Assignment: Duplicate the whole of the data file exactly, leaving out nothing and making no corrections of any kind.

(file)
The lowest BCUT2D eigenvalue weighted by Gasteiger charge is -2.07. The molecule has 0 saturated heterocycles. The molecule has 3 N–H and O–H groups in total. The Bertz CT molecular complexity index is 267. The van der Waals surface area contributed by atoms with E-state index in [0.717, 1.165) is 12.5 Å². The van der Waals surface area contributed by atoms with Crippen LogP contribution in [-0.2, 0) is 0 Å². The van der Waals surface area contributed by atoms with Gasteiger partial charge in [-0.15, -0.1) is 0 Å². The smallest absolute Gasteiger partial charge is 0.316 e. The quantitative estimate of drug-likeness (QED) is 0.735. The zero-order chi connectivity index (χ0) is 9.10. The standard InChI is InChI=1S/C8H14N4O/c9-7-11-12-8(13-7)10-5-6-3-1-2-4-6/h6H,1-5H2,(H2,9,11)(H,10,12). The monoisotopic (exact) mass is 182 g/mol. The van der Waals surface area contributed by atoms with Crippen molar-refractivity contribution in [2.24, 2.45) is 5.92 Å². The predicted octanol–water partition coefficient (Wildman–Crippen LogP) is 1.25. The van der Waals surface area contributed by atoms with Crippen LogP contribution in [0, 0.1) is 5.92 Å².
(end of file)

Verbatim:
The lowest BCUT2D eigenvalue weighted by Gasteiger charge is -2.07. The molecule has 0 saturated heterocycles. The molecule has 3 N–H and O–H groups in total. The Bertz CT molecular complexity index is 267. The van der Waals surface area contributed by atoms with E-state index in [0.717, 1.165) is 12.5 Å². The van der Waals surface area contributed by atoms with Crippen LogP contribution in [-0.2, 0) is 0 Å². The van der Waals surface area contributed by atoms with Gasteiger partial charge in [-0.15, -0.1) is 0 Å². The smallest absolute Gasteiger partial charge is 0.316 e. The quantitative estimate of drug-likeness (QED) is 0.735. The zero-order chi connectivity index (χ0) is 9.10. The standard InChI is InChI=1S/C8H14N4O/c9-7-11-12-8(13-7)10-5-6-3-1-2-4-6/h6H,1-5H2,(H2,9,11)(H,10,12). The monoisotopic (exact) mass is 182 g/mol. The van der Waals surface area contributed by atoms with Crippen molar-refractivity contribution in [2.24, 2.45) is 5.92 Å². The predicted octanol–water partition coefficient (Wildman–Crippen LogP) is 1.25. The van der Waals surface area contributed by atoms with Crippen LogP contribution in [0, 0.1) is 5.92 Å².